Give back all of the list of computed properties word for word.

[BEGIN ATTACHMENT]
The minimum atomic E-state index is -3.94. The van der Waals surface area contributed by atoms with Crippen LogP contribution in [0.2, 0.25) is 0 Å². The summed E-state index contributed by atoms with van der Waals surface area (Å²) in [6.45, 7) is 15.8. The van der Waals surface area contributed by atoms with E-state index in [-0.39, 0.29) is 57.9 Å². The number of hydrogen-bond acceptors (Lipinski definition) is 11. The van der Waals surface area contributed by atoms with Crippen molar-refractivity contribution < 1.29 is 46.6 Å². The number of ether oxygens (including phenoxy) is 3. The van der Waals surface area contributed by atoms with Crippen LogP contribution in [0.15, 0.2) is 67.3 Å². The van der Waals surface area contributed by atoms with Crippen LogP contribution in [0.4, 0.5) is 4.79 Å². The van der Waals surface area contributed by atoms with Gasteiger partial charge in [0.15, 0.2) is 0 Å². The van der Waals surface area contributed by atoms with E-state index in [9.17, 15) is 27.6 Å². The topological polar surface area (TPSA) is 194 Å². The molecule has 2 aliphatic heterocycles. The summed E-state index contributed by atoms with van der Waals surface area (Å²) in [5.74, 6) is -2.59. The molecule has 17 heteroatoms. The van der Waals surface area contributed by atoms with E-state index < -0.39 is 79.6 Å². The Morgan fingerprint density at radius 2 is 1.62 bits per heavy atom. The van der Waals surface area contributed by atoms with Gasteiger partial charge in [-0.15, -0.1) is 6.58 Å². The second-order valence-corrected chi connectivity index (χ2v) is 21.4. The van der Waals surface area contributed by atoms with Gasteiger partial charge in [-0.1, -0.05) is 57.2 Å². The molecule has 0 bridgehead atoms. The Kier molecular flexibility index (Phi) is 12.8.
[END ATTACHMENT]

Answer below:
The minimum atomic E-state index is -3.94. The van der Waals surface area contributed by atoms with Crippen LogP contribution in [0.2, 0.25) is 0 Å². The summed E-state index contributed by atoms with van der Waals surface area (Å²) in [6.45, 7) is 15.8. The van der Waals surface area contributed by atoms with E-state index in [-0.39, 0.29) is 57.9 Å². The number of hydrogen-bond acceptors (Lipinski definition) is 11. The van der Waals surface area contributed by atoms with Crippen molar-refractivity contribution < 1.29 is 46.6 Å². The number of ether oxygens (including phenoxy) is 3. The van der Waals surface area contributed by atoms with Crippen LogP contribution in [0.15, 0.2) is 67.3 Å². The van der Waals surface area contributed by atoms with Crippen LogP contribution in [0.4, 0.5) is 4.79 Å². The van der Waals surface area contributed by atoms with Gasteiger partial charge in [0.15, 0.2) is 0 Å². The van der Waals surface area contributed by atoms with E-state index in [9.17, 15) is 27.6 Å². The topological polar surface area (TPSA) is 194 Å². The molecule has 2 aliphatic heterocycles. The summed E-state index contributed by atoms with van der Waals surface area (Å²) in [5.74, 6) is -2.59. The molecule has 17 heteroatoms. The van der Waals surface area contributed by atoms with E-state index < -0.39 is 79.6 Å². The Morgan fingerprint density at radius 2 is 1.62 bits per heavy atom. The van der Waals surface area contributed by atoms with Gasteiger partial charge in [-0.15, -0.1) is 6.58 Å². The second-order valence-corrected chi connectivity index (χ2v) is 21.4. The van der Waals surface area contributed by atoms with Gasteiger partial charge in [-0.1, -0.05) is 57.2 Å². The molecule has 0 bridgehead atoms. The Kier molecular flexibility index (Phi) is 12.8.